Bath's new Clean Air Zone (CAZ) has been operational for some weeks now, having been set up to reduce pollution in the picturesque Somerset city.

It's the first CAZ in the UK, and functions in a similar way to London's ULEZ (Ultra Low Emissions Zone): certain high-emission vehicles must pay a daily fee, while non-polluting vehicles can enter the city for free. However, at present, Bath's CAZ only covers heavier vehicles like HGVs and buses; passenger cars are so far exempt.

Bath's CAZ was introduced ahead of similar schemes in Birmingham (June), Oxford (August) and Bristol (October.


But not everyone is happy. Councillors for towns in West Wiltshire are worried that HGVs, coaches and buses will avoid the £100 CAZ fee by driving through their town centres - bypassing Bath City Centre - and thereby increasing pollution and noise for its own residents.

At a recent meeting, councillor Bridget Wayman complained: "One authority simply can’t dump its air quality problem onto another authority," while Leader of the council, Philip Whitehead, said a key requirement of the DEFRA Clean Air Zone scheme was that it did not shift pollution problems onto other areas.

Whitehad continued: “We have raised this with our own MPs and we will continue to do so. My biggest concern is that DEFRA’s attitude that you only have to measure the impact locally means that Bath Council will say this has been a great success.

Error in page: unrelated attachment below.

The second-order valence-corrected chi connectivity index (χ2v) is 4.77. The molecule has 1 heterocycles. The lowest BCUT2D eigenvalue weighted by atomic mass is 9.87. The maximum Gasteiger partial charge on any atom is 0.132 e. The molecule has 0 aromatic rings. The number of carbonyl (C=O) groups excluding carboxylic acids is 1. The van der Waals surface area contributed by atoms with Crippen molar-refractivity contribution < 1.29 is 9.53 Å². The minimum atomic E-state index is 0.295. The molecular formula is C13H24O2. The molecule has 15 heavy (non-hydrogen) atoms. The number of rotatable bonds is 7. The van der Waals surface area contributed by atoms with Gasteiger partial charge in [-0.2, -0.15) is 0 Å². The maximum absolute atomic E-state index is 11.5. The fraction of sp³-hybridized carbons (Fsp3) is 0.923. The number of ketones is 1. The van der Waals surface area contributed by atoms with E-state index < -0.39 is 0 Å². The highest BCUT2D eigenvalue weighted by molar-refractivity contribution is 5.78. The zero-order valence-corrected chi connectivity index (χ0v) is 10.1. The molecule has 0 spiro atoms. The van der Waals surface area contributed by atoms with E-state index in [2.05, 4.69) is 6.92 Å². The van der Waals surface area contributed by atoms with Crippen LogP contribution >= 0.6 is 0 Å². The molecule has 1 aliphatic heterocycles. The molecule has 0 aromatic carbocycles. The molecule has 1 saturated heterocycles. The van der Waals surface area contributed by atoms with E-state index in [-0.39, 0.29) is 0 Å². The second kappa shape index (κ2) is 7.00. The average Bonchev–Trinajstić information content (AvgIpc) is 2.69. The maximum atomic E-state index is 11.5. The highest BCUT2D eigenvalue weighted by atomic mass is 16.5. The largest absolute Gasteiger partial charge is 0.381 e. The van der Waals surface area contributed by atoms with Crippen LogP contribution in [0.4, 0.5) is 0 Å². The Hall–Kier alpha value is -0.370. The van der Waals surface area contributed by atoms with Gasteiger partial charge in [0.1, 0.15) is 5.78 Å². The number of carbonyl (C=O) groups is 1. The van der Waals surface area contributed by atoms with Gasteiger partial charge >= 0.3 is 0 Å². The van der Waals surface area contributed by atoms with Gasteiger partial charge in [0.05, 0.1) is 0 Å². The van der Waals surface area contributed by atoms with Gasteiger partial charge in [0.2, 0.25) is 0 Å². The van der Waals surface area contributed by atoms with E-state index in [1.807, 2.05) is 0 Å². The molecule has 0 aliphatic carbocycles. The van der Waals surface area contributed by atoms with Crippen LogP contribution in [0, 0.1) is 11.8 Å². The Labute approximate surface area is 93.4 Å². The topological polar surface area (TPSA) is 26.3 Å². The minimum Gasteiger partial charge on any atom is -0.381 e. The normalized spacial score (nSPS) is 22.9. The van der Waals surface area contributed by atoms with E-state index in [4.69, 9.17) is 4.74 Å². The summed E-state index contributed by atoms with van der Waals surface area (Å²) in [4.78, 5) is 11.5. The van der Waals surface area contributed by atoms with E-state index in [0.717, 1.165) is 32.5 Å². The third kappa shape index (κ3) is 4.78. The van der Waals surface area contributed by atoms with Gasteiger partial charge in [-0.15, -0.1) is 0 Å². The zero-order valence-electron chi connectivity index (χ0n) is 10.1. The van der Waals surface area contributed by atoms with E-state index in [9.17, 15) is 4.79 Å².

“But no one is setting up those measurements in the surrounding areas. You cannot trumpet the success of something in a city when it has been a detriment to the surrounding areas.”

Initially proposed in 2018, Bath’s Clean Air Zone will cost £23 million to set up and maintain.


Bath’s Clean Air Zone fees:
  • Private cars & motorcycles (including for work): free
  • Coaches, buses, trucks and lorries: £100
  • Taxis and private hire vehicles: £9
  • Van, light goods vehicle, pick-ups and campervans: £9

For more information on fees, visit:



Bath’s Clean Air Zone is enforced by 70 autonomic number plate recognition (ANPR) cameras, which read vehicle number plates and match them to the database of vehicles that have paid the fee. Drivers who fail to pay will be fined £120, which is reduced to £60 if paid within 14 days. If the fien is not paid within 28 days, it is increased by 50%, to £180.